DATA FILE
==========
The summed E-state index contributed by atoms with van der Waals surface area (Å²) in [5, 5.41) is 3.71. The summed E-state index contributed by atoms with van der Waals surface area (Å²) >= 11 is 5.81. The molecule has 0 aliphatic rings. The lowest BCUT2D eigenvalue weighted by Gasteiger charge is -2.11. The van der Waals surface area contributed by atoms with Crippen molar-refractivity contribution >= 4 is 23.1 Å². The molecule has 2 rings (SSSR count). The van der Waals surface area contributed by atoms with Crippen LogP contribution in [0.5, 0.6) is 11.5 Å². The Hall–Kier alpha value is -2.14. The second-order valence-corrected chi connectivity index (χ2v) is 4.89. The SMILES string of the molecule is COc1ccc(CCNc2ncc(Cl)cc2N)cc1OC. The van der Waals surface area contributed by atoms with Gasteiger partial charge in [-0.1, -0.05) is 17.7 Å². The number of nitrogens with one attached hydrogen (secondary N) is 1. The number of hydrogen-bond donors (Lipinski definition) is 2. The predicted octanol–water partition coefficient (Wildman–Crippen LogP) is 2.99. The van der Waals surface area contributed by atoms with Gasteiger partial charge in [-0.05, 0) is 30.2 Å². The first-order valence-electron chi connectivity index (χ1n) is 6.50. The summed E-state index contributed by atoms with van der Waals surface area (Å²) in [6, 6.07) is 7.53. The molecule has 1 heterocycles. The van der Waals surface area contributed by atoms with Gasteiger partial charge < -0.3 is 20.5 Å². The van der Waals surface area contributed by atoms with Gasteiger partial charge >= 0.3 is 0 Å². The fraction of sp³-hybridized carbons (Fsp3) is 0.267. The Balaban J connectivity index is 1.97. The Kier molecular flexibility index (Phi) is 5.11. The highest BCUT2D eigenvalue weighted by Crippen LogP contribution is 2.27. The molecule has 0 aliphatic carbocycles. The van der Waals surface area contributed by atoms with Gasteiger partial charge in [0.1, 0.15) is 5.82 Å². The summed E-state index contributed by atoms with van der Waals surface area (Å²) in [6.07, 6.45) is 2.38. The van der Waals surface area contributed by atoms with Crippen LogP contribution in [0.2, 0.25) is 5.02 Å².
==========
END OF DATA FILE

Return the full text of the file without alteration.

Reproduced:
The summed E-state index contributed by atoms with van der Waals surface area (Å²) in [5, 5.41) is 3.71. The summed E-state index contributed by atoms with van der Waals surface area (Å²) >= 11 is 5.81. The molecule has 0 aliphatic rings. The lowest BCUT2D eigenvalue weighted by Gasteiger charge is -2.11. The van der Waals surface area contributed by atoms with Crippen molar-refractivity contribution >= 4 is 23.1 Å². The molecule has 2 rings (SSSR count). The van der Waals surface area contributed by atoms with Crippen LogP contribution in [0.5, 0.6) is 11.5 Å². The Hall–Kier alpha value is -2.14. The second-order valence-corrected chi connectivity index (χ2v) is 4.89. The SMILES string of the molecule is COc1ccc(CCNc2ncc(Cl)cc2N)cc1OC. The van der Waals surface area contributed by atoms with Gasteiger partial charge in [-0.1, -0.05) is 17.7 Å². The number of nitrogens with one attached hydrogen (secondary N) is 1. The number of hydrogen-bond donors (Lipinski definition) is 2. The predicted octanol–water partition coefficient (Wildman–Crippen LogP) is 2.99. The van der Waals surface area contributed by atoms with Gasteiger partial charge in [-0.05, 0) is 30.2 Å². The first-order valence-electron chi connectivity index (χ1n) is 6.50. The summed E-state index contributed by atoms with van der Waals surface area (Å²) in [6, 6.07) is 7.53. The molecule has 1 heterocycles. The van der Waals surface area contributed by atoms with Gasteiger partial charge < -0.3 is 20.5 Å². The van der Waals surface area contributed by atoms with Gasteiger partial charge >= 0.3 is 0 Å². The fraction of sp³-hybridized carbons (Fsp3) is 0.267. The Balaban J connectivity index is 1.97. The Kier molecular flexibility index (Phi) is 5.11. The highest BCUT2D eigenvalue weighted by Crippen LogP contribution is 2.27. The molecule has 0 aliphatic carbocycles. The van der Waals surface area contributed by atoms with Gasteiger partial charge in [0.1, 0.15) is 5.82 Å². The summed E-state index contributed by atoms with van der Waals surface area (Å²) in [6.07, 6.45) is 2.38. The van der Waals surface area contributed by atoms with Crippen LogP contribution in [0.2, 0.25) is 5.02 Å².